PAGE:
Shown is the truck in 1966 at Lions Associated Drag Strip, Wilmington, California. Note th
Leave it up to a bunch of American automotive engineers sitting around on their lunch break to conjure up an experimental vehicle as delightfully bizarre and entertainingly original as the one and only Little Red Wagon. This vehicle was the acknowledged king of the exhibition wheelstanders.
Of course, irony played a very crucial role in the creation of the Wagon, as this '64 Dodge A-100 subcompact, 90-inch-wheelbase, light-duty pickup truck didn't start out life as a wheelie truck at all. It was intended to be a serious race car, or rather, a race truck.
The brainchildren behind Dodge Truck Special Equipment Division were John Collier and Jim Schaeffer, both employed at Chrysler Corporation's Mound Road and Nine Mile Road Engineering Shack. The Little Red Wagon became the forerunner of every exhibition wheelstander ever built within the past 40 years, and there have been quite a few of them.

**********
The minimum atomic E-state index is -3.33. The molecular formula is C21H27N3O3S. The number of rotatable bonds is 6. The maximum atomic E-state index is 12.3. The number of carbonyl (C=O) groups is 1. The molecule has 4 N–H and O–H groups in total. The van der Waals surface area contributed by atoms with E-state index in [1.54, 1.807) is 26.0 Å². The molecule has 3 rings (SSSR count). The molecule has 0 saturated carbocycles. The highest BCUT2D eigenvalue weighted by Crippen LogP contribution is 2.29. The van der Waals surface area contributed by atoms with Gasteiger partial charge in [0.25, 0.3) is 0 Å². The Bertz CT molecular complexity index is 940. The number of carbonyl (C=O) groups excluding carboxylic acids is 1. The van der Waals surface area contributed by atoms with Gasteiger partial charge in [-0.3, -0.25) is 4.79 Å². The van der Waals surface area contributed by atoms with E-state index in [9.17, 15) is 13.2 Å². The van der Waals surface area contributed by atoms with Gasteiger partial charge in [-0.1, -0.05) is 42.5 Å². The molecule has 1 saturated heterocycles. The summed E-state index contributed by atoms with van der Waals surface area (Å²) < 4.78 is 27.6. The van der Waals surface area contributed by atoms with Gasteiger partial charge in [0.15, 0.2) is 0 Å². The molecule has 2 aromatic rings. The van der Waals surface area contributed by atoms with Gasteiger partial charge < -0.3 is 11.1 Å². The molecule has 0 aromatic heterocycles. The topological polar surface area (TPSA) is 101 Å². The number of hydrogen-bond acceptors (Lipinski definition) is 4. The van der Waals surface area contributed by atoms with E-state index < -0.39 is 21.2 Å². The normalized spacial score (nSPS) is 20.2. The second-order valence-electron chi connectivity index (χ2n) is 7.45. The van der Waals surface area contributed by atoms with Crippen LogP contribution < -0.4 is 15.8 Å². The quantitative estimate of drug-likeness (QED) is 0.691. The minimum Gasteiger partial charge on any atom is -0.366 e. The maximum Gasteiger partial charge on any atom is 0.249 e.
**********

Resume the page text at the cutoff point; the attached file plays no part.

Jay Howell, today a successful Certified Financial Planner living in Arlington, Texas, was one of the test pilots in the early days of the Little Red Wagon project. Howell fondly remembers that at inception, the Little Red Wagon started out as a unofficially funded back-burner project. The Little Red Wagon's carbureted 425hp, 426ci Hemi engine and TorqueFlite transmission were purchased through Chrysler/Plymouth/Dodge's Marysville, Ohio, parts depot, using a corporate purchase order. The remainder of the fabrication work, such as the Little Red Wagon's 2x3-inch box-tube engine cradle and subframe assembly, which featured a U-bolted Dana 44 rear axle, was fabricated by Collier and Schaefer during their off hours. Had it not been for the fact that Dodge Public Relations Chief Frank Wylie learned of the truck's existence and assumed control of the project, the Little Red Wagon no doubt would have ultimately suffered the same demise most Motor City automotive R&D projects of this nature suffer - namely a one-way trip to the car crusher. However, Frank Wylie saw great public relations potential in the Little Red Wagon and ordered the project to be relocated to the Chrysler/Plymouth/Dodge Woodward Avenue Garage, part of Chrysler Corporation's Highland Park, Michigan, facility, in mid-1964. There, the Dodge A-100 was initially placed in the hands of Chrysler test engineer and Ramchargers' team driver, Jim Thornton. However, with driving assignments conflicting (the Ramchargers' team actively match-raced almost every weekend), the Little Red Wagon was assigned to drag racer and engineer Dick Branstner, who had worked for the AMT Model Corporation, based in Troy, Michigan. Dick and Roger Lindamood of B&L Drag Racing had been running the Color Me Gone Dodge Super Stock car, which won Super Stock Eliminator title at the NHRA Nationals, Indianapolis, in 1964. That year, Dick decided to quit AMT, and open Dick Branstner Enterprises. He and Frank Wylie were business acquaintances, and that's how he was given control of the Little Red Wagon project. Right about the same time, Dick hired Howell as his shop foreman, and he was more or less made an official test driver.